I’m OK, you’re not okay

Stone’s problem is that he still does not have an inkling of how the modern economy works and where the very tools, equipment and technical foundation he (obliviously) relies on come from.

Note how early in the video he recommends a 2-stroke-engine-powered rototiller. He also uses hundreds of square yards of plastic film, made from fossil fuel petroleum, to protect the plants from nature. The bicycle he rides neither fell from the sky nor grew from a tree, but is one that was produced by today’s modern, free market industrial economy, with its parts coming from all over the world. He wears sweat-shop-made clothing and footwear, and not fig leaves and ferns. His spectacles are probably made using European-ground lenses and frames made from wire drawn in Mexico. Early in the video he talks about how his “business” is run and how to earn money. He doesn’t pack his fresh produce in a sack made of hide, rather in plastic commercial food bins. Stone also uses his PC notebook to make his presentations across the country.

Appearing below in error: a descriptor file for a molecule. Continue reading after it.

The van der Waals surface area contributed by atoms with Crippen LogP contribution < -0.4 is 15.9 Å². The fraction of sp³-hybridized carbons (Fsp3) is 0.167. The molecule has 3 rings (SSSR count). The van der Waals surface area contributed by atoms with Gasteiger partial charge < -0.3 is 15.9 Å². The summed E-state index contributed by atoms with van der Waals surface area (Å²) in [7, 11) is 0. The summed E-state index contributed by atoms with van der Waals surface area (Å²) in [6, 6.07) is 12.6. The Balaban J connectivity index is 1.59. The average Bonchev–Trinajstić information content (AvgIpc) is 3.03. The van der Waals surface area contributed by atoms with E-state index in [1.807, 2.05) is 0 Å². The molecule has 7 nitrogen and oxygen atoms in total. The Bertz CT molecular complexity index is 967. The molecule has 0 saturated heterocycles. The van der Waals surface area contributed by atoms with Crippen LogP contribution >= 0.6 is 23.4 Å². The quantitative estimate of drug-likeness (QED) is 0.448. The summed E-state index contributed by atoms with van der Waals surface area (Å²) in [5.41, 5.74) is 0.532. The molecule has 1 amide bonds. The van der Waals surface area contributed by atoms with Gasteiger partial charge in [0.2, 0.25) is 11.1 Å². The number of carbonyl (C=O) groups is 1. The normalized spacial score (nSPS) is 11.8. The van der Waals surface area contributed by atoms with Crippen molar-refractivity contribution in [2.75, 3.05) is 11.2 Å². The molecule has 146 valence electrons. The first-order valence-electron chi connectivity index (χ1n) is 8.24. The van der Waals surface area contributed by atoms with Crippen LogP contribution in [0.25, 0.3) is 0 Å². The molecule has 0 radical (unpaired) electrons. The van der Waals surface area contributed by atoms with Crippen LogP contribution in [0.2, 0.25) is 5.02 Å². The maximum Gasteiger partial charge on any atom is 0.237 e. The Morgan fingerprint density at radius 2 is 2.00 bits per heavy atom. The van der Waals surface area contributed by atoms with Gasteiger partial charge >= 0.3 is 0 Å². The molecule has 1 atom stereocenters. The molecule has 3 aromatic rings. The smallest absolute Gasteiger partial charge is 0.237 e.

His view of today’s global economy is as narrow as it is hypocritical.

he fails to realize that it is the growth-based economy that allowed humans to go from clubs and stone wheels to a foot-propelled bicycle and plastic vegetable tubs. And had it not been for the rampant human stupidity and dogma getting in the way over the eons, mankind would surely have reached bicycles and rototillers hundreds of years earlier.

Clueless ingrate

If you want to convince anyone your philosophy is the real thing, then do what you are doing with nothing more than sticks and stones, and be successful at it. If you pull that off, then we’d believe you. Don’t preach like Al Gore does, and then hop on fossil-fuel powered private jets to spread your gospel. Travel to your speeches bare-footed, donning your best fig leaf. And never mind using a notebook and projector.

It’s wonderful Stone enjoys what he is doing and that many people appreciate all the fresh produce he grows and markets. Yes, some of his ideas are good and worth applause. Unfortunately, some people get a good idea and suddenly believe they are God’s Gift to mankind.